Under Anglo-American law, the consent of the masochist furnishes no defense to a charge of assault arising from sadomasochistic sexual practices. Our unwillingness to recognize consent in this context suggests disquiet with the ways in which S/M reflects the operations of law. Although the case law casts the masochist as a victim, other accounts represent masochism as a forceful enactment of submission. Masochism also challenges certain ideals of masculinity central to legal reason. Misgivings about the legitimacy of consent to S/M find a useful analogy in critiques of psychoanalytic treatment that understand consent in that context as irreducibly fraught.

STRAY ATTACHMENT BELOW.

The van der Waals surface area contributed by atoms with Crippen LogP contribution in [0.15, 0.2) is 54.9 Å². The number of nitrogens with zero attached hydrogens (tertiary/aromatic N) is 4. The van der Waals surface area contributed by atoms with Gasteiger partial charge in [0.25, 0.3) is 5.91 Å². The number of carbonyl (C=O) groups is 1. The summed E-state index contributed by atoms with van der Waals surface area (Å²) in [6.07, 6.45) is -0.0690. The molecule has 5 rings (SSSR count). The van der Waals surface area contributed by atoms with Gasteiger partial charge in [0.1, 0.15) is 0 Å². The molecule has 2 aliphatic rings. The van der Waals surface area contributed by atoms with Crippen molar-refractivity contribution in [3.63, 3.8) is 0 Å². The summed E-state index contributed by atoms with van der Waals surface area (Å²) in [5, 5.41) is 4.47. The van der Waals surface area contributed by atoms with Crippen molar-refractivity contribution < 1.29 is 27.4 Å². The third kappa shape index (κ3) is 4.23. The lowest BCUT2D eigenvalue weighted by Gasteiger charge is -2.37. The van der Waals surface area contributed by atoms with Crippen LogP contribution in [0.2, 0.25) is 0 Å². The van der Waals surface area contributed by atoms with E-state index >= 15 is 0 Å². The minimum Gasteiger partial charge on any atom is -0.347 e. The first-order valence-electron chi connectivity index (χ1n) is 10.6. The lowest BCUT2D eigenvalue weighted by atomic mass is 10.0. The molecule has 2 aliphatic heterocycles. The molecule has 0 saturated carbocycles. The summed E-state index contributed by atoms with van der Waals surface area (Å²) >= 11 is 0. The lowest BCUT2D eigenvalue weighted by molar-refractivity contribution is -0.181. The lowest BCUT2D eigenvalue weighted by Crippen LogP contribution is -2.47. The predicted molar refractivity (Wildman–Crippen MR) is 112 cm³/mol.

Schmeiser, S. (2004), "FORCES OF CONSENT", Studies in Law, Politics and Society (Studies in Law, Politics, and Society, Vol. 32), Emerald Group Publishing Limited, Bingley, pp. 3-38. https://doi.org/10.1016/S1059-4337(03)32001-0Download as .RIS
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